Editorial. Spaghetti War
For months, even years, I have been struggling to find an answer to the question that has been bothering my friend (who will recognize himself here): how is it that we do not feel the rigors of inflation in Morocco? that there is never a shortage of anything, and how we manage to keep energy prices, for example (starting with butane) unchanged, even though we are not an oil producing country! Especially how come Moroccans don’t complain on every street corner. I admit I’m losing my Latin, but part of the answer is becoming clearer to me as the thought progresses.
In fact, the extent of this observation comes from the comparison with Europe. Drenched in French television, we are constantly bombarded by these dramatic infectious feelings of rising prices in France, famine, everything falling apart, everything falling apart, everything falling apart, the unpleasant sensation of this country. permanently installed on the slope of a great descent, that it was in the process of descending and that the worst was yet to come.
Of course, purchasing power is sliding to rock bottom levels, it’s true, energy prices have tripled, it’s more true that many essential foodstuffs are often out of stock in this beautiful country, but as with the weather, it may be necessary. give the real temperature and expose the feeling next to it when you say that feeling is stronger than reality and that the worst is yet to come tomorrow in this land of anxious people. Moreover, it is this feeling fostered by the media and these pseudo-experts that causes the most banal breeze to quickly turn into a pathological fire-humidity.
News channels feeding on fake alarmist news on the front pages of print, television and digital newspapers, media glut following late trains even when cancelled. The circumstances of this general panic can be attributed to the lack of iced chocolate bars or a good glass of fake champagne to spend New Year’s Eve.
In this ungovernable country, suffocated by the panic of tomorrows that no longer sing, these Frenchmen, whom Tocqueville must have had in mind when he predicted the “soft despotism of the paternalistic state,” have been in a state of general depression since the government. “at any cost” he stopped reaching into his pocket. When the chief executive has already revealed his color, the depression highlighted by the fear of another wave of Covid: “let everyone bury their dead as they wish” and do not believe that Darmani has to offer for those who prefer to burn his austerity. logs to them.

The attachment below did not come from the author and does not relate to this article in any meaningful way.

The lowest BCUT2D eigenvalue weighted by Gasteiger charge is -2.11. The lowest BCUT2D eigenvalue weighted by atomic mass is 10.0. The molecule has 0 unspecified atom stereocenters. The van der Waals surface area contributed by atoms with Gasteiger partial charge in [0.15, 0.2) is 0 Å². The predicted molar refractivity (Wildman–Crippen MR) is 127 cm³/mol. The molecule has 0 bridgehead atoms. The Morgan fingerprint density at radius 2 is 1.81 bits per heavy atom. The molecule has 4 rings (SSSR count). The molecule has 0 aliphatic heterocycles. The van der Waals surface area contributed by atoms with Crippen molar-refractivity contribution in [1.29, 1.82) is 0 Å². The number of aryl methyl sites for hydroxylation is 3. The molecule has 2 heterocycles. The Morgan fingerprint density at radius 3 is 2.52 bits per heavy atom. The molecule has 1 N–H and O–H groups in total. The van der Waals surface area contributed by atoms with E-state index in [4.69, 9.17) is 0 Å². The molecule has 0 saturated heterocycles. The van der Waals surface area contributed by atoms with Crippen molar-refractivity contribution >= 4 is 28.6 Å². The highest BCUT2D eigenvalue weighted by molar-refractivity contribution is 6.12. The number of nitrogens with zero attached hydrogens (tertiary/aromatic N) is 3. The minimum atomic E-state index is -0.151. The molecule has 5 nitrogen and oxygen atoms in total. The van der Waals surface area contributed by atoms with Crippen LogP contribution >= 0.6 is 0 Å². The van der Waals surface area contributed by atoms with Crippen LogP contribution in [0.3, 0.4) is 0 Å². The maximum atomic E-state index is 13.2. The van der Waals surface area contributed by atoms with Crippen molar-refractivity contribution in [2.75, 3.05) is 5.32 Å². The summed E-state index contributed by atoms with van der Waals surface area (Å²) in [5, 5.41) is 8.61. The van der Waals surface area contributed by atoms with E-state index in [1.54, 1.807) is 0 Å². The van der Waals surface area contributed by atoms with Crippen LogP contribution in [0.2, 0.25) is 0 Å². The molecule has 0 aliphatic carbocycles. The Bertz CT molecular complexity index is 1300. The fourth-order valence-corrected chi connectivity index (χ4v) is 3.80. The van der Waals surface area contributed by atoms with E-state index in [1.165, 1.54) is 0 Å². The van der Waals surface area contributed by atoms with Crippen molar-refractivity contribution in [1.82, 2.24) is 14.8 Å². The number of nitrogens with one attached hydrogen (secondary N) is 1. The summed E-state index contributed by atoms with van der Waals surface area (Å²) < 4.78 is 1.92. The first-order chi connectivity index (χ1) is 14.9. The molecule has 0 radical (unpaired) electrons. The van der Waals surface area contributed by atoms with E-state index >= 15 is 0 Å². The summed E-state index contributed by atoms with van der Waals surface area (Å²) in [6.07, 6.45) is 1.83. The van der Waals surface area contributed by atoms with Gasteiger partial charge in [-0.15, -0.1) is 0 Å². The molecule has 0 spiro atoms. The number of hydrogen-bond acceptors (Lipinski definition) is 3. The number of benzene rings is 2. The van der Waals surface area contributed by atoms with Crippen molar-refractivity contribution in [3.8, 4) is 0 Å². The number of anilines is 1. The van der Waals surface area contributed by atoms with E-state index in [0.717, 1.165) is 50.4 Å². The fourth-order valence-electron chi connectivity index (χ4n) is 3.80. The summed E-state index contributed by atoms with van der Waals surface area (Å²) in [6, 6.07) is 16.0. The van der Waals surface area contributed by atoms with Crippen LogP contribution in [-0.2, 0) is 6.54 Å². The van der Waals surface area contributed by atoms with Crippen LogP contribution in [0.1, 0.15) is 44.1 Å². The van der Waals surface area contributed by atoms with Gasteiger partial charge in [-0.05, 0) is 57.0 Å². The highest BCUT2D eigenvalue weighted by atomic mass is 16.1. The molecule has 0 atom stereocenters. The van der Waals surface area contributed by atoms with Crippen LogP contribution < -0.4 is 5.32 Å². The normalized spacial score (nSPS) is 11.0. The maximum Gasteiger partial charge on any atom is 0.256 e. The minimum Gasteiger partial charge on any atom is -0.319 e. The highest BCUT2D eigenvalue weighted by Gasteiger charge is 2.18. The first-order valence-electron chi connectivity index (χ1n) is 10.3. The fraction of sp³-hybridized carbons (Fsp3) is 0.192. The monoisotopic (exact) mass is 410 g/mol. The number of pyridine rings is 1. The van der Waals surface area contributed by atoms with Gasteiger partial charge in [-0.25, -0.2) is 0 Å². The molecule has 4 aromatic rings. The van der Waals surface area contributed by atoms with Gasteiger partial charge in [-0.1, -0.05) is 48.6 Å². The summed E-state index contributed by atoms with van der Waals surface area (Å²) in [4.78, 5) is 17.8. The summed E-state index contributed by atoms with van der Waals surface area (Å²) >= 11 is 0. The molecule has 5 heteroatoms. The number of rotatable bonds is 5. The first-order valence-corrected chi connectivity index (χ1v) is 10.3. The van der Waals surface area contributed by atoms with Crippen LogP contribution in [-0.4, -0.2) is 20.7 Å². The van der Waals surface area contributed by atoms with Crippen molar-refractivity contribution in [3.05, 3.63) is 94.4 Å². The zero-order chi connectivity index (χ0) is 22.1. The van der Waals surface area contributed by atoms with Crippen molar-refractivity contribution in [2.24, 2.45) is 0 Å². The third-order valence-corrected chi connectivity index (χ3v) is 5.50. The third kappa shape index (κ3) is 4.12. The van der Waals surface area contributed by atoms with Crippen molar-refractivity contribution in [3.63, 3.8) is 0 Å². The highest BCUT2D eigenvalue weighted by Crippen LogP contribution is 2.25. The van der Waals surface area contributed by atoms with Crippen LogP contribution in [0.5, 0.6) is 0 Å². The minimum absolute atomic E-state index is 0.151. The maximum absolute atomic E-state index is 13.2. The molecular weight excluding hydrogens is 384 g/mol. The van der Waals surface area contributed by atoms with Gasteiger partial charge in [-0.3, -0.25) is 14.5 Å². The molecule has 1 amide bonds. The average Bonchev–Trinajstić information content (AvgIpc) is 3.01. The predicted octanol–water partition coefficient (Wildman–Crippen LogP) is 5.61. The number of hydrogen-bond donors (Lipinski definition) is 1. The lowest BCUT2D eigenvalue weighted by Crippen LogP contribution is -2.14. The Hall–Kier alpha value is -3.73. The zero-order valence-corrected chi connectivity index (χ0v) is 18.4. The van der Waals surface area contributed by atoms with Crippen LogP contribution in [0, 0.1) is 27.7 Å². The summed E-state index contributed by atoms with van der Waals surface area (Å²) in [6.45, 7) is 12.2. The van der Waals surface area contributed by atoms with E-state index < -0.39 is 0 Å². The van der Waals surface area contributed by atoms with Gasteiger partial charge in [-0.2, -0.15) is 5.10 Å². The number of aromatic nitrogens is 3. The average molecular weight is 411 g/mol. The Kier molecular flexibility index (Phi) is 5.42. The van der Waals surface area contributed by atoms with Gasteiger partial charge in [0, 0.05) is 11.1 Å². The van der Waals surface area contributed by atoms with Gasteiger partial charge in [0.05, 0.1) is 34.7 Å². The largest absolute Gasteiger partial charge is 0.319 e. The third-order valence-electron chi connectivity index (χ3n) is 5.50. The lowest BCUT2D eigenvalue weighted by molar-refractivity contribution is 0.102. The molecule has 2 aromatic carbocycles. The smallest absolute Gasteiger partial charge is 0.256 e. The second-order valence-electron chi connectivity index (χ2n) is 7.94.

In France is before our eyes, Jérome Fourquet and Jean-Laurent Cassely clearly explain the reasons for this sick society. Thus, they develop the idea that a society driven by consumption can only be at the mercy of the slightest inflation and resulting shortages. As a citizen-consumer, his individual sovereignty is exercised through the ability to purchase. The authors point out that if this purchasing power is eroded by high inflation or very low income, then the citizen-consumer is no longer fully sovereign and feels relegated to the position of second-class citizen or passive citizen.
It is not for nothing that hypermarket managers have become stars in France, to the extent that they have replaced politicians and intellectuals on television, discussing at length good plans to overcome shortages. to say to such and such products that are no longer guaranteed anytime and anywhere. Finally, and unfortunately, the impenetrable horizon of a Frenchman in 2023 is to come across a trick that will allow him to extract a few cents from his spaghetti.
In Morocco, thank God, we continue to carry on our work, even though these are particularly difficult times for the vast majority of the population, but it seems that everyone is still under the spell of Atlas Lions’ worldwide outreach. Here, great stories based on transcendence, patriotism, belonging to the same nation, the same religion always echo among the population. And that’s good.
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